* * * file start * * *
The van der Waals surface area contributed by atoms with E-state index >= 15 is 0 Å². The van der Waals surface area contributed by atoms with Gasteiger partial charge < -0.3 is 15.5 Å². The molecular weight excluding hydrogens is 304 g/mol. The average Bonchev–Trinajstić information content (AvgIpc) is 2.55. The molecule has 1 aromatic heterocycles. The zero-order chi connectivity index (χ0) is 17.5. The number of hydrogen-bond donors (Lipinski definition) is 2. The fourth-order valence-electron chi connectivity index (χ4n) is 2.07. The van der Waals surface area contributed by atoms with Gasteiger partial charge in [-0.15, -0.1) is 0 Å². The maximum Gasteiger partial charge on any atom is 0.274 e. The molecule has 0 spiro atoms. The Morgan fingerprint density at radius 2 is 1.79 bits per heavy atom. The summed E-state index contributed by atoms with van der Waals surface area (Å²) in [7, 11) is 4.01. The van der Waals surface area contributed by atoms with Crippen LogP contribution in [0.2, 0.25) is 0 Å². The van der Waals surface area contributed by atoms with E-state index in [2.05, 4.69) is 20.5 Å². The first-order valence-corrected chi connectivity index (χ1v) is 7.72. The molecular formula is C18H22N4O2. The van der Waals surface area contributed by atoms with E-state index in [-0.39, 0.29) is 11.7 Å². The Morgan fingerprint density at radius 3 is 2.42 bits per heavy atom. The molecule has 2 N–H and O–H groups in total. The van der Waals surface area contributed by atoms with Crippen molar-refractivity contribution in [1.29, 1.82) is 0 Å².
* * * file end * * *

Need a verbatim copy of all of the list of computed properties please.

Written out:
The van der Waals surface area contributed by atoms with E-state index >= 15 is 0 Å². The van der Waals surface area contributed by atoms with Gasteiger partial charge < -0.3 is 15.5 Å². The molecular weight excluding hydrogens is 304 g/mol. The average Bonchev–Trinajstić information content (AvgIpc) is 2.55. The molecule has 1 aromatic heterocycles. The zero-order chi connectivity index (χ0) is 17.5. The number of hydrogen-bond donors (Lipinski definition) is 2. The fourth-order valence-electron chi connectivity index (χ4n) is 2.07. The van der Waals surface area contributed by atoms with Gasteiger partial charge in [-0.15, -0.1) is 0 Å². The maximum Gasteiger partial charge on any atom is 0.274 e. The molecule has 0 spiro atoms. The Morgan fingerprint density at radius 2 is 1.79 bits per heavy atom. The summed E-state index contributed by atoms with van der Waals surface area (Å²) in [7, 11) is 4.01. The van der Waals surface area contributed by atoms with Crippen LogP contribution in [0.2, 0.25) is 0 Å². The van der Waals surface area contributed by atoms with E-state index in [2.05, 4.69) is 20.5 Å². The first-order valence-corrected chi connectivity index (χ1v) is 7.72. The molecular formula is C18H22N4O2. The van der Waals surface area contributed by atoms with E-state index in [-0.39, 0.29) is 11.7 Å². The Morgan fingerprint density at radius 3 is 2.42 bits per heavy atom. The molecule has 2 N–H and O–H groups in total. The van der Waals surface area contributed by atoms with Crippen molar-refractivity contribution in [1.29, 1.82) is 0 Å².